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I actually see this as a problem, because it leads to the same pattern over and over again.

The human nature limitis itself, one could say. We need to compare everything, that is how we function. We are used to how our world functions with the constant physical environment that we live in and every other living form has to adapt to that environment too.
Weirdest things we know are deep sea creatures, living under different conditions without sunlight and under high pressure.

That however leads to unimaginative creations over and over again, especially when it comes to non-realistic themes and abstractions.

Aliens, fantasy figures and robots are too often designed very close to the human, for the sake of recognition or connection. Topped with some stereotypes in their behaviour and voices: perfect videogame character/enemy.

A breakout of these pattern is very difficult and just from the top of my mind, I cant think of a game where that has been achieved (I am sure there are games and movies too which went another direction). There are different designs found here and there, but overall the above is the rule.

Alan Barton
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@"however leads to unimaginative creations over and over again"

Yeah films are the same, but then the films that are experimental, rarely do well financially.

Same with art and same with music and unfortunately same with games. I remember for example, levels in Quake 1 where people used water to make tunnels up into the air. So it looked like big columns of water in the air, totally impossible in real life and I loved the idea from a game play point of view (as you could jump out the water at any height you wanted and shoot through it etc... But it was bitterly put down as bad because it was unrealistic by many of the people playing and these levels were hated for it and later quake games never had anything like it as a result. I've seen this all too often with good fun features in a game. If its not reality, then some people can't cope with it.

Some (and unfortunately too many) people are all too often like the Grammar Nazis of reality. They have very ridge expectations of the way they want things and don't want to accept anything else. Trying to bend their expectations can be awful and very detrimental to the potential of your product as a result. So its no wonder many games take fewer risks and look like tired formulaic generic designs as a result.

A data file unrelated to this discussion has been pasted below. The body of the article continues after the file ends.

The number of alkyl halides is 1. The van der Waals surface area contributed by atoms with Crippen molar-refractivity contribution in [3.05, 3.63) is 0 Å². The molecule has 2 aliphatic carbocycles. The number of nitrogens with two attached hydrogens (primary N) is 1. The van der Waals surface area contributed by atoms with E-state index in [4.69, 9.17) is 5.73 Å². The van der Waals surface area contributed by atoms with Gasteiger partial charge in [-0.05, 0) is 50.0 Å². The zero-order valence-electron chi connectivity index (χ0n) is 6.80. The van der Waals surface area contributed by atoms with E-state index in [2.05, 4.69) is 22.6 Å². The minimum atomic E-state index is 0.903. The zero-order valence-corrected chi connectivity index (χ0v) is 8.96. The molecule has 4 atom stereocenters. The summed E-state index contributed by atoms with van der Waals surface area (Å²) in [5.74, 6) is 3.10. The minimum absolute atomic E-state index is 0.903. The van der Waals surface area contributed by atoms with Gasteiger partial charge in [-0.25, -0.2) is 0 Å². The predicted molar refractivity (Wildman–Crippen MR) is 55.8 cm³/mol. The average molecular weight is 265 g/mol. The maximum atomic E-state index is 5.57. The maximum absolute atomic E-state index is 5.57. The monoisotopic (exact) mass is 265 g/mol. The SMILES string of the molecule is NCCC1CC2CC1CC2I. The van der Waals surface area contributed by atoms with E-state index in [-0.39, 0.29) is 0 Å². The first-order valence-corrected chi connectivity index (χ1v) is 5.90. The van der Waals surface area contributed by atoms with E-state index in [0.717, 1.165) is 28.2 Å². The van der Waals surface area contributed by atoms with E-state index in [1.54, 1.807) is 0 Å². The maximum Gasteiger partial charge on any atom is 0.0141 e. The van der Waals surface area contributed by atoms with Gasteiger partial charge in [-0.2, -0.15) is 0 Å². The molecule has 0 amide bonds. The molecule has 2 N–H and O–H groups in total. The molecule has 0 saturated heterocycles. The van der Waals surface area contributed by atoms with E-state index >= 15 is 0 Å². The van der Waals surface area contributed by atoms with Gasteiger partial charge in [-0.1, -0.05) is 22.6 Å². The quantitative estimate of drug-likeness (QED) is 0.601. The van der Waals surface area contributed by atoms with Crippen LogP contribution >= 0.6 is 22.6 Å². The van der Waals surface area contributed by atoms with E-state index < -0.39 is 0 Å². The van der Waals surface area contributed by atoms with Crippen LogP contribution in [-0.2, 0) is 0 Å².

Kevin Fishburne
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You could make highly-recognizable hybrids. Take a human form, add two more arms, and rig it with a cockroach armature and animate it as such. People would probably freak out.

Chad Wagner
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One thing I think is interesting is that when creature designs go completely alien - they all seem the same! All tentacles and spines or whatever. That's probably why you can't think any game that has done it - they all blend in to weirdness. Other.

We are FAR better at telling fine differences in things we know, and disturbing variations on what we know (intentionally uncanny).

I'm not sure how to solve this issue. Perhaps to create a new "species" and get players used to expectations in this new structure.

Jennis Kartens
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Often with design I think maybe a scientific (evolution, or ideas of evolution under other physical circumstances as we have on earth) approach rather as an artistical (which ultimately is a psychological one too, since artists are often tought in regard of pleasing what we already know) would help.

A visit to the local terrarium or museum might help as well, but in respect of function and behaviour, rather then visual impressions of forms that then are again modeled onto the basic human head...

Also the stereotypes need to go... they're an additional burden that holds evolvement back.

David Cummins
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While I agree that typical creature design has only progressed so far from the "person in a rubber suit" school of thought, the same techniques could be used to create much less humanoid creatures. If you focus on functional structures, the resulting creature will have a certain grounded realism that you don't necessarily get from a naive conversion from concept art to 3D.

Luis Guimaraes
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"however leads to unimaginative creations over and over again"

This makes me immediately think of the StarShip Troopers movie. They still tweaked the designs of bugs and soldiers to fit the technology of the time, but still managed to do amazing effects for that time that still look awesome today.

Ben Newbon
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Was just talking with some game dev friends about this very topic last night. With games like LA Noire and the likes over the past few years we've seen great advances in facial representation for video games, however we still see many games with frankly sub-par body representations, ranging from basic anatomic structures to complex movement. And then there's issues with super realistic faces being attached to poor depictions of heads and bodies and poor merging between them and even on top of that clothing (especially hats) that don't meld well with the character model as a whole.